A stabilised and remote-controlled broadcast camera is carried by a figure skater among the dancers.
Dancing On Ice has used an ice-skating cameraman combined with a stabilised and remote-controlled broadcast camera to bring viewers closer to the action.
Figure skater Jordan Cowan carries the ‘Ice Cam’, which he holds on a Ready Rig with a Newton stabilized remote head - supplied by Alan Wells Camera Services. The Sony HDC-P50 broadcast camera and Canon HJ14 lens is remote controlled by cameraman Dominic Jackson through a Newton control panel at a normal operator’s desk.
Cowan, who has competed for the US national figure skating team and created video productions on ice in the past, became involved after a friend told him of the need on the UK show: “I contacted the producer and showed them some of my recent video productions. They liked it and hired me for the 2019 season, making me the first ever skating camera operator for a live televised skating show.”
In the past, cameraman Jackson would use spiked shoes to film on the ice with a Steadicam, and originally planned for a push trolley with a remote stabilised camera head to make ths more dynamic. However, this was abandoned for the handheld approach, which uses a Ready Rig customised with carbon fibre brackets so it can carry the weighty Newton set up.
It was then fitted to Cowan’s body when he arrived from the US, and tested with the Dancing on Ice production at its RAF Bovingdon studio with camera supervisor Lincoln Abraham and director Nikki Parsons.
The final system weighs 15kg and includes an RF system for data communication, a Boxx Link for video, batteries and a monitor. Jackson and Cowan are also able to speak to each other over a radio system, and keep a line of sight so Jackson can see where the camera is in relation to the dancers.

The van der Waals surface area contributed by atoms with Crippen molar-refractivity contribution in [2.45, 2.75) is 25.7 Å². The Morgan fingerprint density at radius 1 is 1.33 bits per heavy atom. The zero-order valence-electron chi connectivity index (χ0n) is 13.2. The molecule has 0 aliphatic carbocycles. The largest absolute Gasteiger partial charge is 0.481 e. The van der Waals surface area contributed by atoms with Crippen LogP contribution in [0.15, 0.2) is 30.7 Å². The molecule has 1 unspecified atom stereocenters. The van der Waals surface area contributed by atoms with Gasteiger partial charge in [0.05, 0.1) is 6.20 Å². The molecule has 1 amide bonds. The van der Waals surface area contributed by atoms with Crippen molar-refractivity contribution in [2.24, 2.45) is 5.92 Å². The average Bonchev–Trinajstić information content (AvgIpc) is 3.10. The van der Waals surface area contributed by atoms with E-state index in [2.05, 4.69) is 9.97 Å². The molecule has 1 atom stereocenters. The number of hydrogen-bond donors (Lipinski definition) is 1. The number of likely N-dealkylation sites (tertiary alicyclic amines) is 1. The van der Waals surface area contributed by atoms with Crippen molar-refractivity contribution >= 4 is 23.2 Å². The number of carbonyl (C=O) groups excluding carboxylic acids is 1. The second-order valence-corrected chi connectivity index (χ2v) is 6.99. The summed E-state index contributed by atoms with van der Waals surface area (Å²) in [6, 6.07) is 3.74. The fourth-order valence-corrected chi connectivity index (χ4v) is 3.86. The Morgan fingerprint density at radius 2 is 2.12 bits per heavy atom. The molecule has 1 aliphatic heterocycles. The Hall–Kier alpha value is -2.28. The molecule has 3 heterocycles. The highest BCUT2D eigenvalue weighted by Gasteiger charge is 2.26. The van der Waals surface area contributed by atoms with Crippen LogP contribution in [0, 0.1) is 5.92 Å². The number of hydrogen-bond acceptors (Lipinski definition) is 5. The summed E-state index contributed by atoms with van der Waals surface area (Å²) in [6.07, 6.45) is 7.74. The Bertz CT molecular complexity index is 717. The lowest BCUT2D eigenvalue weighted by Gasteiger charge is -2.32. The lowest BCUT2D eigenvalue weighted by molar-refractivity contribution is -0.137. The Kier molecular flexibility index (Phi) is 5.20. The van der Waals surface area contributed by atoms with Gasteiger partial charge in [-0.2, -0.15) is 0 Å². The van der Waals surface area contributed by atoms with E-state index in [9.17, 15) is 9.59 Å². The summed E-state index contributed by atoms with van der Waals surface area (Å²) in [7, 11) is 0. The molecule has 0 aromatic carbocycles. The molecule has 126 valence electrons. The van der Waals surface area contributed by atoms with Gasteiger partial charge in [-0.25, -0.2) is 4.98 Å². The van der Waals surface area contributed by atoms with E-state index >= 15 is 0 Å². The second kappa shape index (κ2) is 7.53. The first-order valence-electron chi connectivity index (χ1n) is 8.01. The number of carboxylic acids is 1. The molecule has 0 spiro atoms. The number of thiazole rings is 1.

Cowan said: “Dominic has been an essential part of the show for me and his experience working with Nikki [Parsons, the director] was invaluable. We work closely together on headset the entire weekend through rehearsals and the show. Dominic taught me everything I needed to know to work in a live multi-camera broadcast situation and taught me how to translate Nikki’s shot cards. He’s been a great mentor as well and I’m lucky to have learned so much from someone so experienced in live broadcast television.”
The Guild of Television Camera Professionals nominated the pair for an award in 2019 as a result, and Cowan commented: “The Ice Cam revolutionized Dancing on Ice and gave audiences a new way to appreciate the real speed skaters experience on the ice. The 360 degree shots also let us see the back of the studio and audience for the first time, something the show’s set designer really appreciated because he always puts work into making a full 360 degree experience.
“In December 2020, another British show, The Real Full Monty on Ice, also brought in the Ice Cam with me skating and Alan Wells in person behind the NEWTON controller.”
Going forward with the 2021 season, Cowan pointed to continued development of the technique: “I want to keep pushing myself into the professional TV and movie world, because I believe that seeing skating in television, movies and on live TV shows is going to be so important for the future of this sport.”